(20) By very stringent laws the number of priests was regulated in proportion to the population; and none could be a candidate for the priesthood who could not in the
previous May Congress of the tribe
prove his descent from nine successive generations of free forefathers. Genealogies, therefore were guarded with the greatest care.
This barrier to promiscuous admission had the effect of closing the Order almost entirely to all but the Blaenorion or aristocracy, making it literally a
'Royal Priesthood'.

Degrees were conferred after three, six and nine years training. The highest degree, that of Pencerdd or Athro (Doctor of
Learning), was conferred after nine years. All degrees were given by the king or in his presence, or by his license before a
deputy, at the end of every three years.

(21) Druidic physicians were skilled in the treatment of the sick; their practice was far removed from the medicine-man cult, so unfairly ascribed to them by their
contemporary enemies, and lightly followed ever since. They prayed to God to grant a
blessing on His gifts, conscious that it should always be remembered that no medicine could be effective nor any physician
successful without Divine help. The chief care of the physicians was to prevent rather than to cure disease. Their recipe for health was cheerfulness, temperance and

(22) Certainly the power of physical endurance displayed by
the early Britons was a strong testimony to the salutary laws of hygiene enforced and the general mode of life
encouraged by the Druids. Human bones which had been fractured and re-set by art have been found in Druidic tumuli.

(23)  Astronomers were deeply versed in every detail of their profession; such classic judges of eminence as Cicero and Caesar, Pliny and Tacitus, Diodorus Siculus and
Strabo, speak in high terms of the
Druid astronomers.
Strabo has left us a vivid description of the dress of the Britons of his day. On the visit to Athens of the British Druid
astronomer Abaris (Hebrew Rabbi) the Greek geographer writes:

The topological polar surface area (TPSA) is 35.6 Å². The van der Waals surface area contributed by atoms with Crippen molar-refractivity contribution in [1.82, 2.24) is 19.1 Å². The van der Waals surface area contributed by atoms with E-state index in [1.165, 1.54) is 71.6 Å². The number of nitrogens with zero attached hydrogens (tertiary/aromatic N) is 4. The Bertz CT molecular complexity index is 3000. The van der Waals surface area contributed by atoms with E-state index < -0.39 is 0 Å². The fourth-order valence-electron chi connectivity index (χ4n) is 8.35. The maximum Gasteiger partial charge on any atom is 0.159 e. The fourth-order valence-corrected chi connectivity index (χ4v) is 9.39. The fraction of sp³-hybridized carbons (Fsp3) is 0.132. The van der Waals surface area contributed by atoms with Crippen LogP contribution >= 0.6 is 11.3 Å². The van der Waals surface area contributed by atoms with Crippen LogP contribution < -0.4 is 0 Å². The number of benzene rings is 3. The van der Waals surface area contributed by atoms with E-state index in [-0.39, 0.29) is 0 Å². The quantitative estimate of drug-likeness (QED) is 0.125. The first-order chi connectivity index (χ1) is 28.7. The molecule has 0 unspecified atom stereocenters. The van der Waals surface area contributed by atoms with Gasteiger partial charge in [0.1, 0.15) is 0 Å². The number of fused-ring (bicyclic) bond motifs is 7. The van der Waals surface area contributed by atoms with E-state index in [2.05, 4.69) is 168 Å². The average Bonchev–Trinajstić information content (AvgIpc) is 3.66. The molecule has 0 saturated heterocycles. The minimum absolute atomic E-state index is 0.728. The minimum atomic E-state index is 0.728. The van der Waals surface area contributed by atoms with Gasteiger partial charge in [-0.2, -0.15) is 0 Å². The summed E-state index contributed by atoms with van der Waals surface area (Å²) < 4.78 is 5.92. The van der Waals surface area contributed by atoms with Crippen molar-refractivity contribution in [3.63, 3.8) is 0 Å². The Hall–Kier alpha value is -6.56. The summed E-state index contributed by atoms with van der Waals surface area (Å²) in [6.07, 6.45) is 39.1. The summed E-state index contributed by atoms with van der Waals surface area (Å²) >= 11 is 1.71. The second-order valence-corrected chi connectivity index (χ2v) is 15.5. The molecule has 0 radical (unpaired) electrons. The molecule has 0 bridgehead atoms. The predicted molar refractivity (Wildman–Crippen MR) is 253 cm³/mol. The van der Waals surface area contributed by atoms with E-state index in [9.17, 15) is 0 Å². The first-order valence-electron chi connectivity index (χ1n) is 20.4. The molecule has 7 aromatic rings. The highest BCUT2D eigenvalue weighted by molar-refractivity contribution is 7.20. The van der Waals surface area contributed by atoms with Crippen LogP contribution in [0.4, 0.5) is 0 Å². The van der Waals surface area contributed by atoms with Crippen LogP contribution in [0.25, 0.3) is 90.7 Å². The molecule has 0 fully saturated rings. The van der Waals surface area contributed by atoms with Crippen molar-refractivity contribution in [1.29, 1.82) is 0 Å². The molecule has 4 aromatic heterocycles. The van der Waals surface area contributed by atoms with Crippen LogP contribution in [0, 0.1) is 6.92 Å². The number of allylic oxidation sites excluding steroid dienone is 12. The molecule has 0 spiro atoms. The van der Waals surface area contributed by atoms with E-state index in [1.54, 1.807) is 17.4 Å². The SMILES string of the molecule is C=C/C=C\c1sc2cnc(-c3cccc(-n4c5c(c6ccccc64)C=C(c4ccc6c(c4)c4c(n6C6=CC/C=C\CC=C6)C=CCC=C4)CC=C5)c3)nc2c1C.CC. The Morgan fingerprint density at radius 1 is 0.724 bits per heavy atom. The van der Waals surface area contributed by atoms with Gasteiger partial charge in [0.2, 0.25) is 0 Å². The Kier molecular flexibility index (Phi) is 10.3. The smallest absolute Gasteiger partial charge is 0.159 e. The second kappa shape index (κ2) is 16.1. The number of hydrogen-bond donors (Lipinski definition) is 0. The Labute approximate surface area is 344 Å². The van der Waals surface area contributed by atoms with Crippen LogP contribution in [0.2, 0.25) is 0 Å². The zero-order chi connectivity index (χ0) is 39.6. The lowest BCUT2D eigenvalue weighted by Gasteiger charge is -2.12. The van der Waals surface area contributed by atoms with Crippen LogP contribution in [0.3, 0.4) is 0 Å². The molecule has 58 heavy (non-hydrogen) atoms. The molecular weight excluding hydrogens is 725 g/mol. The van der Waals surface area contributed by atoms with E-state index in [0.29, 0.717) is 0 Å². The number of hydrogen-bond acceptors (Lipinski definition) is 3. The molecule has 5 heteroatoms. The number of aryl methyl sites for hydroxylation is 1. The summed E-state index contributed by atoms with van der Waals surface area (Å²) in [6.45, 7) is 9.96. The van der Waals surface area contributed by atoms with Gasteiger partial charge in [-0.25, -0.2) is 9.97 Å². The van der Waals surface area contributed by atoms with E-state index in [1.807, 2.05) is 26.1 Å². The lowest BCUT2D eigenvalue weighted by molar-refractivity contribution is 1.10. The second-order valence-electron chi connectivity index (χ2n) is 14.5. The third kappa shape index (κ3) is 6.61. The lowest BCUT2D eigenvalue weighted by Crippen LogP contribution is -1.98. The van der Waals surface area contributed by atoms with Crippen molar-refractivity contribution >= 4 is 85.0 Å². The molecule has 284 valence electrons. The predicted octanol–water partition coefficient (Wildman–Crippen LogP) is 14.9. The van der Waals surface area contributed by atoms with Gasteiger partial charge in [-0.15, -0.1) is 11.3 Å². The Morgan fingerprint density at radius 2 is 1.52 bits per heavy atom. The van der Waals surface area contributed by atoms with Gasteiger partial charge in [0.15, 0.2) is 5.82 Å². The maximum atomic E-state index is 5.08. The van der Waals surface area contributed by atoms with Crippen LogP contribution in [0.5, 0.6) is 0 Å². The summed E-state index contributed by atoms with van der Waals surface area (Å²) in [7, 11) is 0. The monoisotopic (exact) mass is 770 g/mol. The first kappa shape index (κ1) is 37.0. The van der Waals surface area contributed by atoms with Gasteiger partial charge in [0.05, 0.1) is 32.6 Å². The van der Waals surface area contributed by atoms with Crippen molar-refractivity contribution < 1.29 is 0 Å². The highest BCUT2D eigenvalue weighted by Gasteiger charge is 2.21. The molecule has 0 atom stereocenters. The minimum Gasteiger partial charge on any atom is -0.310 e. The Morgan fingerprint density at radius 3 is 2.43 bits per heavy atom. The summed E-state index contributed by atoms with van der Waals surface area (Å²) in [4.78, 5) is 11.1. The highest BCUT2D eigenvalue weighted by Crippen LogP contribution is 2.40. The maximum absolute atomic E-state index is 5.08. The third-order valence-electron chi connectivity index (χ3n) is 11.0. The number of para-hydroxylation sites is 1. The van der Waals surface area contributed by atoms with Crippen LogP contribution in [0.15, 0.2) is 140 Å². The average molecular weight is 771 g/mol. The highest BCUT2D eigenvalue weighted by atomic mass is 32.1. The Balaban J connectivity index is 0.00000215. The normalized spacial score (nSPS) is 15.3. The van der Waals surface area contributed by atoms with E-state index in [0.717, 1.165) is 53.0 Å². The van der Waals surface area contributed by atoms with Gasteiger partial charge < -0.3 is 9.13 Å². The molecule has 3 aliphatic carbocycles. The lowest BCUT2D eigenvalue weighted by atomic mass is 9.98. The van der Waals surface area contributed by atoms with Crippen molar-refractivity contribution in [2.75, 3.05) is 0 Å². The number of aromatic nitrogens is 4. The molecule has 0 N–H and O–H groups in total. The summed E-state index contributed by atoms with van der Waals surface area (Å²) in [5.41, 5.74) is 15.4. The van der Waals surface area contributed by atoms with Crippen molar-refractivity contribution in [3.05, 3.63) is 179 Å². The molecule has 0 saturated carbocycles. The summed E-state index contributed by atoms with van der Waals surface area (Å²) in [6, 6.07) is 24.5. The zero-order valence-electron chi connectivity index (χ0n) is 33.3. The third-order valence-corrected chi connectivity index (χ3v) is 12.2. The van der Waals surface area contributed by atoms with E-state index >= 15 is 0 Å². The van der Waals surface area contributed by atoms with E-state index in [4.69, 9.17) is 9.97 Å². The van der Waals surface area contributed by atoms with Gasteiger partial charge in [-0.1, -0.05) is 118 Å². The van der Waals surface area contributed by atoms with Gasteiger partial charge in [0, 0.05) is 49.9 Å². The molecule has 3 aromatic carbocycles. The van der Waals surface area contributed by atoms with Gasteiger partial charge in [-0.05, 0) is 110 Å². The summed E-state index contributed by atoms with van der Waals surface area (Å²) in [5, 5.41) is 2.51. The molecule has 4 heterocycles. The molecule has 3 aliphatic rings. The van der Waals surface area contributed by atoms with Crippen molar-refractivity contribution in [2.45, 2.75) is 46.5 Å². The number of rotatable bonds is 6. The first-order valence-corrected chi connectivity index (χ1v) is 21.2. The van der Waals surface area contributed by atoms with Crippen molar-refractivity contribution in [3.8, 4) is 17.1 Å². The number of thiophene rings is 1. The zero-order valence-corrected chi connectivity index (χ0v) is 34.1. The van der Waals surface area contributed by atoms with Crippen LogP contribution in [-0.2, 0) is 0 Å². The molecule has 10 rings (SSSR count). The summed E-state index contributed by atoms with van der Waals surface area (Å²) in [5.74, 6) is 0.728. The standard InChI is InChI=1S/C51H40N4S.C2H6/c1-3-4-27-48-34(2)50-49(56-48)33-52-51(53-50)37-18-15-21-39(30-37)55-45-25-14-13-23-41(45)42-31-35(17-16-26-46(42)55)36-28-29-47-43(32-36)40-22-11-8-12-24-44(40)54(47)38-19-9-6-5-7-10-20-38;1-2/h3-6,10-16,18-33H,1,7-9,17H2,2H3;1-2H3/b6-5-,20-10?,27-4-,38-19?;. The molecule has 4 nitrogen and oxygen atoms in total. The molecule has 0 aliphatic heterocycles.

"He came not clad in skins like a Scythian, but with a bow in his hand, a quiver hanging on his shoulders, a plaid wrapped about his body, a gilded belt encircling his loins,
and trousers reaching down from the waist to the soles of his feet.
He was
easy in his address; agreeable in his conversation; active in his dispatch and secret in his management of great affairs; quick in judging of present accuracies, and ready to
take his part in any sudden emergency; provident withal in guarding against futurity; diligent in the quest of wisdom; fond of friendship; trusting very little to fortune, yet
having the entire confidence of
others, and trusted with everything for his prudence. He spoke academy of Athens. This visit oft was long remembered at Athens."

This visit of the British Druid was long remembered at Athens. Abaris travelled extensively in Greece; Greek fancy transformed the
magnetic needle by which he guided his
travels into an arrow of Apollo
which would transport him at wish whithersoever he pleased.

(24) Ammianus Marcellus, A.D. 350, says, "The Druids are men of penetrating and subtle spirit, and acquired the highest renown by their speculations, which were at once
subtle and profound.

Pomponius Mela(26) plainly intimates that the
Druids were conversant with the most sublime speculations in geometry and in
measuring the magnitude of the earth Stonehenge, 'the Greenwich Observatory' and great solar clock of ancient times, was pre-eminently an astronomical circle.

Heliograph and beacon were both used by the ancient British astronomer in signalling the time and the seasons, the result of
observations, for the daily direction of the agriculturist and the trader.

The unit of measure employed in the erection of Stonehenge, and all other works of this nature in our islands was the cubit, the same as used in the Great Pyramid.

(27) The supposed magic of the Druids consisted in a more thorough knowledge of some of the sciences than was common. - astronomy, for instance. Diodorus Siculus
states that the Druids used telescopes (28) - this evidently is the origin of the story that the Druids could by magic bring the moon down to the earth.

Many of the wells on Druidic sites, known today as holy wells, were the old telescope wells of the Druids, connected with their astronomical observations.(29) The old
saying, 'Truth lies at the bottom of a well', comes down to us from those ancient times.

British architects trained in Druidic colleges were in great demand on the Continent. In this country the profession of
architect was legally recognized. There were three offices of chief Architect,(30) the holders of which were privileged to go
anywhere without restriction throughout the country, provided they did not go unlawfully.